E-Cigarettes will now be banned from all health service facilities.
The HSE have announced this morning that they are to ban the use ad sale of electronic cigarettes in public health services by May 1st.
At present, E-Cigarettes are not covered by the ban on smoking in the work place, and have gone unregulated since their introduction to the US Market in 2007. However, after the HSE conducted a review of the safety of E-Cigarettes and their impact on its smoke-free campus policy, they have decided to go ahead and ban their use in public health services.
The HSE is currently aiming to make sure all of its facilities are smoke-free by 2015.
The HSE’s National Director for Health and Well Being, Stephanie O’Keefe, appeared on RTE’s Morning Ireland and spoke about the decision to ban the use and sale of electronic cigarettes.
“There is currently no evidence that e-cigarettes are safe for long-term use, or are effective as a smoking cessation aid.
“While we will be keeping this emerging evidence under review, the e-cigarettes ban is being introduced now because they pose a challenge to smoke-free campus enforcement and come with safety concerns for a healthcare environment.’
The HSE are also concerned that the use of E-Cigarettes in public places could result in the re-normalisation of smoking cigarettes, as they resemble the real thing.
There is also safety concerns regarding children’s exposure to the products.
At present, there is no clinical trial which has proved they are effective as a smoking cessation device, and it has not yet been proven if they are safe to use.
E-Cigarettes, for many people across the world have been seen as the best alternative to quitting smoking. Supporters of the product claim that they are responsible for saving many lives, however, some campaigners fear that they their use in public places only aids to normalise smoking.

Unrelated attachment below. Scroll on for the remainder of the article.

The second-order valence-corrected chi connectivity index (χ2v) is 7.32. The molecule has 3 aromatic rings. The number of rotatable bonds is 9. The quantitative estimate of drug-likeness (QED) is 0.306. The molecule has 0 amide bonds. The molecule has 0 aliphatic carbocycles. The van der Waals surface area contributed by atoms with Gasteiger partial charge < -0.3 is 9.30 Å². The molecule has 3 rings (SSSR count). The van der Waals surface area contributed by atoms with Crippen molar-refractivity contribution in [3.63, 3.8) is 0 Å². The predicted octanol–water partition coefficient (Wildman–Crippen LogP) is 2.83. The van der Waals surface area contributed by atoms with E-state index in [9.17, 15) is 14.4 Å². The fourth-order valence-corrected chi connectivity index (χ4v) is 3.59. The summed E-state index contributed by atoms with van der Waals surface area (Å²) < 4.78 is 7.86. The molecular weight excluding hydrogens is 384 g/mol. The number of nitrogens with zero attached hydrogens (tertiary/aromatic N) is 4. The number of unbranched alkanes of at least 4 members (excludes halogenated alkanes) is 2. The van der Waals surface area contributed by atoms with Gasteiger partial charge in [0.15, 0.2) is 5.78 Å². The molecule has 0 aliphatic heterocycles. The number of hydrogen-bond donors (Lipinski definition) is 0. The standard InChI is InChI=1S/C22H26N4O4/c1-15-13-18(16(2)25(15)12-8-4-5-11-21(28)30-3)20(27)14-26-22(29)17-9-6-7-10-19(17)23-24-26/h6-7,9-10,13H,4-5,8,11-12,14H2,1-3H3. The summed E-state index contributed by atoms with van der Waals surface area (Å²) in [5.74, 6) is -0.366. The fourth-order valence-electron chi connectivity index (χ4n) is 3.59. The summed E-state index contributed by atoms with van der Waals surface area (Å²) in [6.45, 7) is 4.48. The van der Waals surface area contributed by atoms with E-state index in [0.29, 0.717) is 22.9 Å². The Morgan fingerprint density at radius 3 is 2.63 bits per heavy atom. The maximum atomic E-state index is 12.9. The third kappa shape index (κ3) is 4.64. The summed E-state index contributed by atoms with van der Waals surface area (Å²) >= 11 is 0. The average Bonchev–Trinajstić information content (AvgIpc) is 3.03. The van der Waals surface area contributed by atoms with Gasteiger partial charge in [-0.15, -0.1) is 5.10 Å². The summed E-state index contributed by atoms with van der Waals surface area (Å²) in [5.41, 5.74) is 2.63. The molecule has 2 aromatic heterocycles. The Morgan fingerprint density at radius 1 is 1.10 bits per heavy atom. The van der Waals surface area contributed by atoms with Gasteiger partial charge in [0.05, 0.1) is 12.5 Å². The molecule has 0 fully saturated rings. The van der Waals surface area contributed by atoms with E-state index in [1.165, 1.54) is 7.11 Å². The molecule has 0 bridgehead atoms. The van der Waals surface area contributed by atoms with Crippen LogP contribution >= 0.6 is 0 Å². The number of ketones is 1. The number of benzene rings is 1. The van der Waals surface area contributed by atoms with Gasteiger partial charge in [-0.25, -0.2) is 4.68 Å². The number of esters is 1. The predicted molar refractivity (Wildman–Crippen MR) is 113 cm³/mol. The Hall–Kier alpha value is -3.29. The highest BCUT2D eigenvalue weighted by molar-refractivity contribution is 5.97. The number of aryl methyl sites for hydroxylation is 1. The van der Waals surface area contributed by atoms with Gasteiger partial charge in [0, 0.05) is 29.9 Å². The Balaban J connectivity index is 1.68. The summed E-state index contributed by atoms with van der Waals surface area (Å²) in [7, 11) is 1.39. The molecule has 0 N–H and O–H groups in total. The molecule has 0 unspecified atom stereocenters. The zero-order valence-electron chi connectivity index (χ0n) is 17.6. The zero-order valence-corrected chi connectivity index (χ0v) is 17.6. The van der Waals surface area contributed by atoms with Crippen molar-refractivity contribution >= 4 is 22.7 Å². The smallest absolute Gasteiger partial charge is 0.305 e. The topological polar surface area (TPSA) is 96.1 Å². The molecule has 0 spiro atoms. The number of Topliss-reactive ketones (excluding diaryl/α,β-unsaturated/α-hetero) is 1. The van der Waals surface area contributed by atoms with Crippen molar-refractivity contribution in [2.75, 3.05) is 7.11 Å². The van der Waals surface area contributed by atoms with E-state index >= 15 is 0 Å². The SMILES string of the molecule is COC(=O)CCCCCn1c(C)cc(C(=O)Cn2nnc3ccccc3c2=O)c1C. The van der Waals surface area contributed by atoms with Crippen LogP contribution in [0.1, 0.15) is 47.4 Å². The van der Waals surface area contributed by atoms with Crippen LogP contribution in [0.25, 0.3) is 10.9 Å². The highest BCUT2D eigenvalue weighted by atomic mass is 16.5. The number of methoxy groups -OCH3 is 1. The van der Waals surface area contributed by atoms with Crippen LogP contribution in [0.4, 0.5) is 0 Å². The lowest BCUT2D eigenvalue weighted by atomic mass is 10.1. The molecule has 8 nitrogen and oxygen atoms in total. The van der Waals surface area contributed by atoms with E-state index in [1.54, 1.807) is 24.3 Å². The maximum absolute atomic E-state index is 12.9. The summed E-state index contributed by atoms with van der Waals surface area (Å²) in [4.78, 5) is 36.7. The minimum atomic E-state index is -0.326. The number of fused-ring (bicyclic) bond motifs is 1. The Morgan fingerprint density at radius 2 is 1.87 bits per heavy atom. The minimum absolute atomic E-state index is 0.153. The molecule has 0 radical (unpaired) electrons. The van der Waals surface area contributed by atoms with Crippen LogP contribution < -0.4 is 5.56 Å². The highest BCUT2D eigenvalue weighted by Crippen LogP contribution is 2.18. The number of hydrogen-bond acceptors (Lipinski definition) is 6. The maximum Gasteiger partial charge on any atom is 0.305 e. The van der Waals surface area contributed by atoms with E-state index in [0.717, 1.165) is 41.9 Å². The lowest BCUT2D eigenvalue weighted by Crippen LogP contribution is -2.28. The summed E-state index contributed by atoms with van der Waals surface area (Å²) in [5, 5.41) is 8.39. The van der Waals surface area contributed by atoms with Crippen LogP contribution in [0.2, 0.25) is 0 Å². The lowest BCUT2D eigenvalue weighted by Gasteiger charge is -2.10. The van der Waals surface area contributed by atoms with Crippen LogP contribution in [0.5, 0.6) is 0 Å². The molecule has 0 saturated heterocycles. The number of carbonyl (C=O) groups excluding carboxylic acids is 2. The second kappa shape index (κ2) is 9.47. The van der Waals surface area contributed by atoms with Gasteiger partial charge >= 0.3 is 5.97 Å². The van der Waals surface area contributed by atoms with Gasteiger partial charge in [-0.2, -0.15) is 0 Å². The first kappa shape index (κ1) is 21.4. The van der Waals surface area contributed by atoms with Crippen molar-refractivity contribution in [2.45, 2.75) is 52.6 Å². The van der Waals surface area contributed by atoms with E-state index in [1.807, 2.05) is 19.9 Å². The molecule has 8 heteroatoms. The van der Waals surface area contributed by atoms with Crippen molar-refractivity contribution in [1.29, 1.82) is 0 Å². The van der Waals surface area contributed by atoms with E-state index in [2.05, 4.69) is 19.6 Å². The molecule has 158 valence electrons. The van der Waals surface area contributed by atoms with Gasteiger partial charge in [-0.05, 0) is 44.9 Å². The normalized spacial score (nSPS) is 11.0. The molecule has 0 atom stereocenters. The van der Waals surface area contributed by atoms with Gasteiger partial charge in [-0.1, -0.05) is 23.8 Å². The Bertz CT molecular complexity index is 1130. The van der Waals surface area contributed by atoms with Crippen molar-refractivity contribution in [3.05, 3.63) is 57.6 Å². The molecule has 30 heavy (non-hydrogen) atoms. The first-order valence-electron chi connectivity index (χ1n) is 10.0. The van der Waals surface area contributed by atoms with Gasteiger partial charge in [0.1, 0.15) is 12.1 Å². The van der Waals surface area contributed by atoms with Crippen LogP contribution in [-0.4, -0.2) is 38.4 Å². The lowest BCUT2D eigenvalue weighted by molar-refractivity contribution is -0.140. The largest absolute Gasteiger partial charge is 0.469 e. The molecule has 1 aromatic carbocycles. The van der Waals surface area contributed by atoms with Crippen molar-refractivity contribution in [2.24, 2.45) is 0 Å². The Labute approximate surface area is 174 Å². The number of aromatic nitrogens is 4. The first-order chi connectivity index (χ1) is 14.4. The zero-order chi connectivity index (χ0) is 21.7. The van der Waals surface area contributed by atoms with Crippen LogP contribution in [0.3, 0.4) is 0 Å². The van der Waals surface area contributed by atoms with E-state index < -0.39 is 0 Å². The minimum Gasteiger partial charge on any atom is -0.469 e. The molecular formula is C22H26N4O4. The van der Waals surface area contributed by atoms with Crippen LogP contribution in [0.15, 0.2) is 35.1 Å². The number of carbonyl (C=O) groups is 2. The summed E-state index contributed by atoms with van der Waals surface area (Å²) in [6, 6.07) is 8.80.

Many smokers who have tried and failed patches, gum or going ‘cold turkey’ said that electronic cigarettes are a major help when it comes to cutting cigarettes out. The fact that they look and feel like a real cigarette gives a far better ‘smoking experience’ for those trying to quit, however, it is essentially just replacing a habit with a habit.
There is little known about the health risks regarding E-Cigarettes. Within the cigarette, there is a mechanism which heats up the nicotine, allowing it to become a vapour that can then be inhaled. Because they don’t contain tobacco, they are not subjected to the same laws as real cigarettes. Many campaigners have asked for E-Cigarettes to be banned until proper research is carried out regarding their safety.
Although there aren’t nearly as many of the 7’000 chemicals found in e-cigarettes as there are in ordinary cigarettes, they are not without their hazards. Nicotine is the substance which people become addicted to in cigarettes, so until users know if it is safe to use them, taking them up as an alternative to quitting smoking is questionable.